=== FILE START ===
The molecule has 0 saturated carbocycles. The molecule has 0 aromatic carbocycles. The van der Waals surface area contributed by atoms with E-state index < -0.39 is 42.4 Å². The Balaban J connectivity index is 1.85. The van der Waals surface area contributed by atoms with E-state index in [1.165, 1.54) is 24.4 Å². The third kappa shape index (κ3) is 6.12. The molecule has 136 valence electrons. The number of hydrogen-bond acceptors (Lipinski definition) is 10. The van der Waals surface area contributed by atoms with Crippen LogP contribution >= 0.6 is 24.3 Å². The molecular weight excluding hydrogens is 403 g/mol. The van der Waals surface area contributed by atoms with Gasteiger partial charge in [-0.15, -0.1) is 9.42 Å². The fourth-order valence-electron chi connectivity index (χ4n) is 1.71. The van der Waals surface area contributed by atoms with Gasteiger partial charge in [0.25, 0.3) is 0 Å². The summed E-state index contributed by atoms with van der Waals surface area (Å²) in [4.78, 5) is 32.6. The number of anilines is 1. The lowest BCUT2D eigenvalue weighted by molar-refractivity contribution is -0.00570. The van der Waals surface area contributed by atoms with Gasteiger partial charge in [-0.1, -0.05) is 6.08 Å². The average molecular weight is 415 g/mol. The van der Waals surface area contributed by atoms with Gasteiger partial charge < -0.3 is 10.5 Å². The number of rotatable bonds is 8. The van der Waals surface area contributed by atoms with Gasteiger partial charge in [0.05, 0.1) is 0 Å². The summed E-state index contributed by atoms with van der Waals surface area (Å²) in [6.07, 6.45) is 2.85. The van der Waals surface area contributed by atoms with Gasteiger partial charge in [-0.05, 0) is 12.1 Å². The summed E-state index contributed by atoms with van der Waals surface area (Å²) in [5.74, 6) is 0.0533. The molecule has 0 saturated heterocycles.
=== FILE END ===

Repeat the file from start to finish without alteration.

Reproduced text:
The molecule has 0 saturated carbocycles. The molecule has 0 aromatic carbocycles. The van der Waals surface area contributed by atoms with E-state index < -0.39 is 42.4 Å². The Balaban J connectivity index is 1.85. The van der Waals surface area contributed by atoms with E-state index in [1.165, 1.54) is 24.4 Å². The third kappa shape index (κ3) is 6.12. The molecule has 136 valence electrons. The number of hydrogen-bond acceptors (Lipinski definition) is 10. The van der Waals surface area contributed by atoms with Crippen LogP contribution >= 0.6 is 24.3 Å². The molecular weight excluding hydrogens is 403 g/mol. The van der Waals surface area contributed by atoms with Gasteiger partial charge in [-0.15, -0.1) is 9.42 Å². The fourth-order valence-electron chi connectivity index (χ4n) is 1.71. The van der Waals surface area contributed by atoms with Gasteiger partial charge in [0.25, 0.3) is 0 Å². The summed E-state index contributed by atoms with van der Waals surface area (Å²) in [4.78, 5) is 32.6. The number of anilines is 1. The lowest BCUT2D eigenvalue weighted by molar-refractivity contribution is -0.00570. The van der Waals surface area contributed by atoms with Gasteiger partial charge in [-0.1, -0.05) is 6.08 Å². The average molecular weight is 415 g/mol. The van der Waals surface area contributed by atoms with Gasteiger partial charge < -0.3 is 10.5 Å². The number of rotatable bonds is 8. The van der Waals surface area contributed by atoms with Gasteiger partial charge in [0.05, 0.1) is 0 Å². The summed E-state index contributed by atoms with van der Waals surface area (Å²) in [6.07, 6.45) is 2.85. The van der Waals surface area contributed by atoms with Gasteiger partial charge in [-0.05, 0) is 12.1 Å². The summed E-state index contributed by atoms with van der Waals surface area (Å²) in [5.74, 6) is 0.0533. The molecule has 0 saturated heterocycles.